Friday, June 8, 2012

A Tale of Long Ago

Gather 'round kiddies, it's story time.

A long, long time ago, there was a moderately attractive naive young girl named Heather. *

*This was a really long time ago, like 1996. Back then, you could fill up a gas tank for less than 20 dollars. In fact, according to the journal that she kept from back then, $20 was her allowance after bills each week for food, sodas, gas - everything. For a week. One whole week. 7 friggin' days. 

It's amazing I know.

Now, this girl had a very cute car for a 19 year old in 1996. While most of her friends had beat up hand-me-downs from siblings, or cars that their parents had given them, Heather's parents made her save up enough money for a down payment and her own insurance before she even had a driver's license. (And, honestly, I appreciate that and will be doing it to my own child one day. It taught the value of working hard, saving up for the things that I want, and not being a burden on your parents already tight budget.)

When she signed the deal for 5 years, 2001 seemed so far away, so distant. The payments were less than $200 a month, the insurance was around $60. Gas was 84 cents a gallon. When someone would tell you that they would give you 5 dollars for gas, it felt as though you were stealing from them.*

*People still offer $5 for gas for you to drive them somewhere. How can everything else go up, but that is still the going rate for being a makeshift taxi service? I don't understand.  

It was pink. Really pink. Maybe fuschia. The dealership called it Sunrise Red which is not exactly accurate, but the girl would defend it whenever anyone would criticize her "Hot Pink" car. It was a two door hatchback and was only intended to seat 4 people, but somehow she and her friends could squeeze in 8 people for trips to the beach.*

As I wrote this, it seemed so much cooler, so much less boxy.
The mind is a funny thing. I would not buy this car now, but I loved it then. 
*The car did have seat belts, but as they were not required by law back then, they never really used them. Oh, the idiocy of youth.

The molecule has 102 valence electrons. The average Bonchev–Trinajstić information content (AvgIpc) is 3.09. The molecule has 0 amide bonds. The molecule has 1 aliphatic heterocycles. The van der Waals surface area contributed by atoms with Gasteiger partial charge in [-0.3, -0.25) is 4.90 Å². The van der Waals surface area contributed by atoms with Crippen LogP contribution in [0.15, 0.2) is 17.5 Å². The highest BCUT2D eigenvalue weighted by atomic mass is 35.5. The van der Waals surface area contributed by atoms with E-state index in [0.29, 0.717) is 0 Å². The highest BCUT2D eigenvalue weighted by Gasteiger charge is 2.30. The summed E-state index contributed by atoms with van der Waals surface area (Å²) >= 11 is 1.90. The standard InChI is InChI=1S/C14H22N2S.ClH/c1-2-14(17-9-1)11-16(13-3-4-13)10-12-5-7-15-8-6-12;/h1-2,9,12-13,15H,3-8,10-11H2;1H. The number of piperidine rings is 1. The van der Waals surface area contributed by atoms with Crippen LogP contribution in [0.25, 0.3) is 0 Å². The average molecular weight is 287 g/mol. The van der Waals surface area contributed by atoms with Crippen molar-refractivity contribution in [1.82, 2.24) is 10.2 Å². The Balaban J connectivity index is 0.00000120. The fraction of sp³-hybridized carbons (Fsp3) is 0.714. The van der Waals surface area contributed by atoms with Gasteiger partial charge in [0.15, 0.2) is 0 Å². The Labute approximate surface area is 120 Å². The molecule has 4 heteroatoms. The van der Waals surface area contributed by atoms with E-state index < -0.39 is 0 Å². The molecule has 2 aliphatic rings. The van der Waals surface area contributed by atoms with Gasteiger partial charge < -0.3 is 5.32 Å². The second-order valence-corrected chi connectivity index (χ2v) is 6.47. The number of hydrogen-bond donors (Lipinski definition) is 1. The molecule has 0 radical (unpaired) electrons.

Not that anyone could have been ejected, they were sandwiched in so tight that no one was moving. 

That car went everywhere. Up the east coast to faraway, distant lands like Norfolk, Virginia. Across the interstate to foreign countries like Vidalia, Louisiana and Natchez, Mississippi. And down the scary terrain to Miami and Fort Lauderdale. It drove over every dirt and gravel road in the county.*

*There are places both at home and far away that my father told me never to go to. Miami was on that list. In fact, I am pretty sure that anything south of Orlando was on that list, but we just never talked about it. 

It had over 200 thousand miles on it before 4 years were even up and it had been hit so many times that it could no longer be repaired.*

*People LOVED to hit that car. I have never been in as many accidents in any other car in my life. It was t-boned TWICE, rear-ended FOUR times, and hit head on once. It had been keyed by jealous girls in the parking lot of the bar I had worked in. It had had the tires flattened by the same jealous girls on numerous occasions. It had been thrown up in (that smell NEVER comes out by the way).

We played the music loud (even when all of the speakers started to blow) and would rewind the same cassette tape over and over for some songs ("I Got Five On It", "Killing Me Softly"). The first time that I heard "You Oughtta Know" I was in that car.

It was the car that she rescued friends from grown up situations (like being too drunk to drive and escaping a crazy boyfriend) in. It was the car that she realized that she might just love that boy in. It was the car that she talked on her very first cell phone in. It was the car that she killed her first armadillo and first possum and first squirrel in. *

*She does not make it a practice to go around killing animals on back country roads late at night. It's just that it was dark, she was driving really fast, and they darted out in front of her before she had a chance to stop. I cried for two days over that flippin' armadillo until I found out that I had cracked my oil pan when I ran it over. Then I was just angry. 

But the girl loved that car. It was her first, her baby. Thinking back on it, I think that the love, the longing that all of us have for that car is not just about the car, it's about youth, and fun, and not caring about tomorrow. It's about how cheap life was back then (less than 20 years ago), how easy everything seemed.

I miss that car, but I think I miss those times a lot more.

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